As the report notes, the creation of major businesses is only one aspect of immigrant contribution to America. Small- and medium-sized businesses matter too. In fact, immigrants are more likely to be entrepreneurs than U.S.-born residents.

"Medium and small businesses are also vital to the U.S. economy, employing many more millions at neighborhood stores, restaurants, professional services, and other local businesses. Immigrants have a significant role to play here, with nearly 3.2 million immigrants running their own businesses."

Niraj Shah, co-founder and chief executive officer of Wayfair Inc. (and son of immigrants from India), arrives for the morning session of the Allen & Co. Media and Technology Conference in Sun Valley, Idaho.

Photo: Patrick T. Fallon/Bloomberg via Getty Images

Last year, PBS took four economic myths about immigrants to task, showing that well beyond racist political rhetoric, "immigration has an overall positive impact on the long-run economic growth in the U.S."

  • Despite being labeled as takers, immigrants contribute more in tax revenue than they receive in government benefits. On top of this, undocumented immigrants pay an estimated $11.6 billion a year in taxes.
  • "They're coming for your jobs" is nonsense; Yang often points out that robots actually play this role. Immigrants make up 17 percent of the U.S. labor force and often take on roles that American-born workers refuse to accept.
  • The notion that we don't need immigrants is also untrue, considering falling birth rates need to be offset. Our current birth rate is 1.8 births per woman, well under the 2.1 needed to sustain our population. Whether or not the world actually needs more people is another story, but for America to remain an economic powerhouse, we need more children.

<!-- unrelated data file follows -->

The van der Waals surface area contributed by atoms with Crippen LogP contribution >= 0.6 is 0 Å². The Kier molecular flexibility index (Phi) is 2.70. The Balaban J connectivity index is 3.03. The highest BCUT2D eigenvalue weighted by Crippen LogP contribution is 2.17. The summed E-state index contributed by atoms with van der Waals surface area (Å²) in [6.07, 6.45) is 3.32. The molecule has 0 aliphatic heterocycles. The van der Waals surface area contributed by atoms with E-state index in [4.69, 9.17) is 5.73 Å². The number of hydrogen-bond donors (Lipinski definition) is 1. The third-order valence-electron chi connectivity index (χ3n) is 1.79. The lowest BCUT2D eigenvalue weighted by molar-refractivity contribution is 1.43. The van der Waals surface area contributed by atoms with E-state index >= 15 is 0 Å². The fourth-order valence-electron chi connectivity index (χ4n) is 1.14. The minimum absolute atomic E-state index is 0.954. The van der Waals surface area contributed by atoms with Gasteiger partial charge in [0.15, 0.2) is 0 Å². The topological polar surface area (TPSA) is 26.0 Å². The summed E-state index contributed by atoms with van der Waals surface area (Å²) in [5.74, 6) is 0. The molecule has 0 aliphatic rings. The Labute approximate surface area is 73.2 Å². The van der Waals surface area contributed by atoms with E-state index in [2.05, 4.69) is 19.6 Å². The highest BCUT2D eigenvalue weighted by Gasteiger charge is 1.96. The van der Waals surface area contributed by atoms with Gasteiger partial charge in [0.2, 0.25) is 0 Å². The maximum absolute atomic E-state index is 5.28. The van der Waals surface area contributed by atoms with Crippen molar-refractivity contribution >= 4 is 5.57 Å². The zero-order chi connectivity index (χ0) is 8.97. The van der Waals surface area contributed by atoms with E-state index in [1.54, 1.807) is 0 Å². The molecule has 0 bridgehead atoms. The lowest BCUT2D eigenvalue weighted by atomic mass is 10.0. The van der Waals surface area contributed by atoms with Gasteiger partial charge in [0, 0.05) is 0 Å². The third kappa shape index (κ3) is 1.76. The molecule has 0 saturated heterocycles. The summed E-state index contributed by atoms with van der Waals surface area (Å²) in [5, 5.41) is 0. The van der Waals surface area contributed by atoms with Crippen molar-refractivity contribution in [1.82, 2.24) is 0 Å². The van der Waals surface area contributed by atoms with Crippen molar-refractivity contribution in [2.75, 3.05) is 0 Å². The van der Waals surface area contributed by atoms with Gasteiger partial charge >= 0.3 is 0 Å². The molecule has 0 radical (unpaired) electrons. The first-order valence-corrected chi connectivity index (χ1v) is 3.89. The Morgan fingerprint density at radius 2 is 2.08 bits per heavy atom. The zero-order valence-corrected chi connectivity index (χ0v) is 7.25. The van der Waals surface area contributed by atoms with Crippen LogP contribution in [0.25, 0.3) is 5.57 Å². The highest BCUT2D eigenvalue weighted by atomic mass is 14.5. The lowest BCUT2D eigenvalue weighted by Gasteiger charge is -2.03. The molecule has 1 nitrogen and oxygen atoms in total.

• Citizenship makes more productive workers. When residents do not have the hurdles non-citizens do, it is easier for them to get a proper education and begin their career. Barriers to citizenship prevent their ability to accomplish these tasks.

As a motive for the recent mass shooting in El Paso becomes clear, racial tensions around the country are escalating. The terrorist's reasoning for murdering twenty people (and injuring many more) was to preserve a sustainable life by "getting rid of enough people," which, as the data show, is the opposite of reality. His screed is based on unadulterated racism and white supremacy, not economics or math.

Humans are influential animals; we are also easily influenced. As in companies, societal attitudes are condoned or criticized from the top down. Racial animosity spewed on Twitter creates the conditions for further attacks and hatred, the opposite of what makes America great in the first place.

It is unlikely that Andrew Yang will be our next president, but his voice in these debates is needed. His singular focus on the dangers of automation addresses a forthcoming reality we will all soon face; his good-natured joking about Asians and math underlies an important discussion on race and immigration we need to have. And it's true: the math is on his side. If only the rest of us would take the time out for simple addition, we'd understand that.


Stay in touch with Derek on Twitter and Facebook.